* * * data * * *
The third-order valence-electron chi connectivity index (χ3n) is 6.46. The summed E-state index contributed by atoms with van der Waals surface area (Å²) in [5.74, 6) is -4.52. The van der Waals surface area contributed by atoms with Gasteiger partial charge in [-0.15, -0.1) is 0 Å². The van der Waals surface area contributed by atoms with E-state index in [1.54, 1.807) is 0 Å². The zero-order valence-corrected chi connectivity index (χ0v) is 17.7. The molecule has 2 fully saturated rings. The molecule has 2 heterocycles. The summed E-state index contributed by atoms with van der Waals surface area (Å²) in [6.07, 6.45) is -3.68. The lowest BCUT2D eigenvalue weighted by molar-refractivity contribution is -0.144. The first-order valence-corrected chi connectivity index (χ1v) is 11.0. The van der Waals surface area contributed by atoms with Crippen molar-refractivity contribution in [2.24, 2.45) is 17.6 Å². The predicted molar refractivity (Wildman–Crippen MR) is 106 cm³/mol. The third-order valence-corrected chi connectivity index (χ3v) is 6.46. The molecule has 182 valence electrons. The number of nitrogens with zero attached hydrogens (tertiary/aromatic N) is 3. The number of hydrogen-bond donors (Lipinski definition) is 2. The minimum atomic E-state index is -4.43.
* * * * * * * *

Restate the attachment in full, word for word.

The third-order valence-electron chi connectivity index (χ3n) is 6.46. The summed E-state index contributed by atoms with van der Waals surface area (Å²) in [5.74, 6) is -4.52. The van der Waals surface area contributed by atoms with Gasteiger partial charge in [-0.15, -0.1) is 0 Å². The van der Waals surface area contributed by atoms with E-state index in [1.54, 1.807) is 0 Å². The zero-order valence-corrected chi connectivity index (χ0v) is 17.7. The molecule has 2 fully saturated rings. The molecule has 2 heterocycles. The summed E-state index contributed by atoms with van der Waals surface area (Å²) in [6.07, 6.45) is -3.68. The lowest BCUT2D eigenvalue weighted by molar-refractivity contribution is -0.144. The first-order valence-corrected chi connectivity index (χ1v) is 11.0. The van der Waals surface area contributed by atoms with Crippen molar-refractivity contribution in [2.24, 2.45) is 17.6 Å². The predicted molar refractivity (Wildman–Crippen MR) is 106 cm³/mol. The third-order valence-corrected chi connectivity index (χ3v) is 6.46. The molecule has 182 valence electrons. The number of nitrogens with zero attached hydrogens (tertiary/aromatic N) is 3. The number of hydrogen-bond donors (Lipinski definition) is 2. The minimum atomic E-state index is -4.43.